Personal Productivity for Lawyers
This quick-start guide to Getting Things Done and Inbox Zero also includes two shortcuts for those who want the benefits of GTD without having to learn the system.
When it comes to outsourcing in your law practice, the first nod is generally given to the administrative assistant or legal assistant who comes to work in your office. However, given the changing landscape for lawyers and law professionals, it’s the second nod that is starting to look much more appealing – the nod to the virtual assistant.
With the growing number of solo professionals, the need for marketing, administrative, social media, web and graphic services is increasing and the process of finding assistance for your business in this area can be overwhelming. Most solo professionals feel like they have to find a service provider in each of these task areas but what they may not know is that there are virtual assistance firms out there that offer all of these services and more.
What is a Virtual Assistant?
A virtual assistant (often called a VA) is a service provider or a group of service providers that provides administrative, Internet marketing, social media, website, graphic, legal and real estate services to businesses that want to outsource but don’t want to hire in-house staff.
Virtual assistants are business owners themselves and are responsible for their own taxes, expenses, equipment, etc. The service is provided on a business-to-business level.
Virtual assistants generally charge between $20-75 per hour (depending on skill set) and most charge on an hourly basis but some do package their services or charge a monthly, recurring retainer.
Where Can I Find a Virtual Assistant or a VA Firm?
Referrals – The best method of finding a virtual assistant or a VA firm is to ask your colleagues for a referral. If your colleagues do not use virtual assistants, there are a couple other options for you to consider.
Do a specific Google search – I recommend going to Google and typing in virtual assistant + keyword and looking through the websites of some of the results you get. The more specific you are with your keyword, the more specific the result. A keyword could be ‘Internet marketing’ or ‘social media’ or you could look for someone who works with a specific tool that you need them to use.
Put forth a call for RFPs – Many of the virtual assistant organizations have areas where you can submit RFPs to receive a response from many service providers. This process does require you to do a lot more research and sifting through results but it will provide you with a large number of them. Elance.com is also another place where you can post your project to receive multiple replies.
How Can I Use a Virtual Assistant in My Law Practice?
There are many ways that you can utilize the services of a virtual assistant in your practice. Here are just a few of those ways:
- Marketing Assistance – If you are responsible for marketing your own practice and finding clients, your virtual assistant can help you setup different marketing channels and monitor their success rates.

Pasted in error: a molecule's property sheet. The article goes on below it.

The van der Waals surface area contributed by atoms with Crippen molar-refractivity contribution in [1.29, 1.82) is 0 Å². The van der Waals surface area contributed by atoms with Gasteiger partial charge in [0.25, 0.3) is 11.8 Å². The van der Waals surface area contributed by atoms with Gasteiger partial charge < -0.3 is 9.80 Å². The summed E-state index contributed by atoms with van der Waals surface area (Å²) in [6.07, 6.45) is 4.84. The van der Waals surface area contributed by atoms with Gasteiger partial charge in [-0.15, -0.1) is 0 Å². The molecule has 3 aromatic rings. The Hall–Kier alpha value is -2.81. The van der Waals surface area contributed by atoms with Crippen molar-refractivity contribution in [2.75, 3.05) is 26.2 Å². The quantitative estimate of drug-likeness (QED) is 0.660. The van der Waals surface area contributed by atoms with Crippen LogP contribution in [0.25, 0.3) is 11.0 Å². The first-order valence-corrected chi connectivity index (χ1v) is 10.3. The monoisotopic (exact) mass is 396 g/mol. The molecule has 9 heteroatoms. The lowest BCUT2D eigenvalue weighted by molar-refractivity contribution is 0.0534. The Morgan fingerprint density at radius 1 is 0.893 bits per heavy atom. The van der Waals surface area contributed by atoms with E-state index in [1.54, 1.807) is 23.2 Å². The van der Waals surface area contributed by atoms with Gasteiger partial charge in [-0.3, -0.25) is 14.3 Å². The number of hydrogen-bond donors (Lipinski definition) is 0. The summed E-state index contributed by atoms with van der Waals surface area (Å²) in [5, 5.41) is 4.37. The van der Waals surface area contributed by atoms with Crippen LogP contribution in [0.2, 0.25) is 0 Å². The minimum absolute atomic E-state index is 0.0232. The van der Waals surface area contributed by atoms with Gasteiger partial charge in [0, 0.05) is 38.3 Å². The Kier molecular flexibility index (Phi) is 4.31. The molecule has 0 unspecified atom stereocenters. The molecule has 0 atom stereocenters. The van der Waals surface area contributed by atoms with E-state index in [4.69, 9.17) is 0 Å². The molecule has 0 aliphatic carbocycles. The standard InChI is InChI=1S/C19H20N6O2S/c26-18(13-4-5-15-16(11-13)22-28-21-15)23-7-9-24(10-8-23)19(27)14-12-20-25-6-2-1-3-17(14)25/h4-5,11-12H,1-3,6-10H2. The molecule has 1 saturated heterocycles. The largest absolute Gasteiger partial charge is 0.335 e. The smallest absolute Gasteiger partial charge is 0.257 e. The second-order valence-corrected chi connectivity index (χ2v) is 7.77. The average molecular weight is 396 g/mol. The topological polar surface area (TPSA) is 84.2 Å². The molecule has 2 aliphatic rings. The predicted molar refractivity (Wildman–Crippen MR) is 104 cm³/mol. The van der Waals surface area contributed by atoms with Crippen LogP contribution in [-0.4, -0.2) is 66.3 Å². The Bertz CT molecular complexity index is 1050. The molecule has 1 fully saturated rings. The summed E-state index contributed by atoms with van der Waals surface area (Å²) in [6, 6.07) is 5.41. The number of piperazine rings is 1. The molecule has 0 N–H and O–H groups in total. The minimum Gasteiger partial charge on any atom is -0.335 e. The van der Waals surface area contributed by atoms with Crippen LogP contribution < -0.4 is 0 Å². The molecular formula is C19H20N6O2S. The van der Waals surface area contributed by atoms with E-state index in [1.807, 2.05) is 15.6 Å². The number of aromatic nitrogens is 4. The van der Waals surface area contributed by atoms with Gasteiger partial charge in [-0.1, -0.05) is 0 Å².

- Social Media Support – As more and more businesses take to Twitter, Facebook and LinkedIn, you can have your virtual assistant manage your contacts and your communication via the social media networks. Although it is best to have messages come from your voice, you can utilize the power of these tools even when you are pressed for time.
- Website Updates – Being a solo professional means that you may not have an on-going website management and maintenance team. A virtual assistant, with the right skill set, can help you to keep your website up-to-date and fresh with new content.
- Blogging – You may have heard that you should be blogging but if you’re not yet, now is the perfect time! Your VA can not only write blog posts that are keyword rich (to help drive traffic to your website) but they can add appropriate images, keywords and categories to create an excellent resource center for your clients.
- Administrative Items – From scheduling to e-mail management to time tracking to invoicing, your virtual assistant can help you with many, many administrative items. The beauty is that you can turn over all of the day-to-day management to your VA and focus on what is important – your clients!
- Create Passive Revenue Streams – This may be something a lot of lawyers and law professionals don’t think about – passive revenue! Instead of trading your time for dollars, you could get into the business of creating and selling e-books, audio programs, etc. that help your clients with some of their common problems. Your virtual assistant can help you come up with the content, prepare it into a proper format and more!
There are literally hundreds of options available for outsourcing to a virtual assistant. One thing to keep in mind however is that every virtual assistant and virtual assistance firm will have different skill abilities and will provide different services.
How Do I Determine What to Delegate?
The best place to start is to look at your daily workload. What is taking you away from working on client work? What is taking you away from the billable time?
Make a list and prioritize them into the biggest time wasters. These top level items are the first things you should look at outsourcing to a virtual assistant.
For more information on delegating, here are a few free resources for you: